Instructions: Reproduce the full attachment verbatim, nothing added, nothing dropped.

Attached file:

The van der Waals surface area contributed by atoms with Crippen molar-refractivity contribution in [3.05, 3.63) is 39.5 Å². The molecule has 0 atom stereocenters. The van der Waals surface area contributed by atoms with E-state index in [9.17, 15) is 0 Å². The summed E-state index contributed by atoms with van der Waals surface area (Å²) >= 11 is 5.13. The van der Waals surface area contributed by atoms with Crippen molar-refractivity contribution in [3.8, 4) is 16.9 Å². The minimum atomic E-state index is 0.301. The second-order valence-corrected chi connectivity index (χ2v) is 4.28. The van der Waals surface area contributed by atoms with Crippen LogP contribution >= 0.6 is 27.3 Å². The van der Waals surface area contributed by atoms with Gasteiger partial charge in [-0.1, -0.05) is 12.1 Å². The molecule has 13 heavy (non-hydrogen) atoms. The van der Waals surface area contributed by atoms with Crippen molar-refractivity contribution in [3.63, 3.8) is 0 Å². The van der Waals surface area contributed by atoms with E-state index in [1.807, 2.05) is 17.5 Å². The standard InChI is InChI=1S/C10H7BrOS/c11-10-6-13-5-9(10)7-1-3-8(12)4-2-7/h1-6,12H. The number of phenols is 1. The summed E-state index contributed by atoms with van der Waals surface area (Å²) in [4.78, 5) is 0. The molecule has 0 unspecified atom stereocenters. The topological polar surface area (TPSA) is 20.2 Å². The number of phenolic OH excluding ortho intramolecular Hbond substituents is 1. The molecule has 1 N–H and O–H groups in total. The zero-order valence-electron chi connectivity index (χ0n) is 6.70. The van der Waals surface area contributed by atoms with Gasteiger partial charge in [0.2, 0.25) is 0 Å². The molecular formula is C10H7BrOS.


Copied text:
The van der Waals surface area contributed by atoms with Crippen molar-refractivity contribution in [3.05, 3.63) is 39.5 Å². The molecule has 0 atom stereocenters. The van der Waals surface area contributed by atoms with E-state index in [9.17, 15) is 0 Å². The summed E-state index contributed by atoms with van der Waals surface area (Å²) >= 11 is 5.13. The van der Waals surface area contributed by atoms with Crippen molar-refractivity contribution in [3.8, 4) is 16.9 Å². The minimum atomic E-state index is 0.301. The second-order valence-corrected chi connectivity index (χ2v) is 4.28. The van der Waals surface area contributed by atoms with Crippen LogP contribution >= 0.6 is 27.3 Å². The van der Waals surface area contributed by atoms with Gasteiger partial charge in [-0.1, -0.05) is 12.1 Å². The molecule has 13 heavy (non-hydrogen) atoms. The van der Waals surface area contributed by atoms with Crippen molar-refractivity contribution in [3.63, 3.8) is 0 Å². The van der Waals surface area contributed by atoms with E-state index in [1.807, 2.05) is 17.5 Å². The standard InChI is InChI=1S/C10H7BrOS/c11-10-6-13-5-9(10)7-1-3-8(12)4-2-7/h1-6,12H. The number of phenols is 1. The summed E-state index contributed by atoms with van der Waals surface area (Å²) in [4.78, 5) is 0. The molecule has 0 unspecified atom stereocenters. The topological polar surface area (TPSA) is 20.2 Å². The number of phenolic OH excluding ortho intramolecular Hbond substituents is 1. The molecule has 1 N–H and O–H groups in total. The zero-order valence-electron chi connectivity index (χ0n) is 6.70. The van der Waals surface area contributed by atoms with Gasteiger partial charge in [0.2, 0.25) is 0 Å². The molecular formula is C10H7BrOS.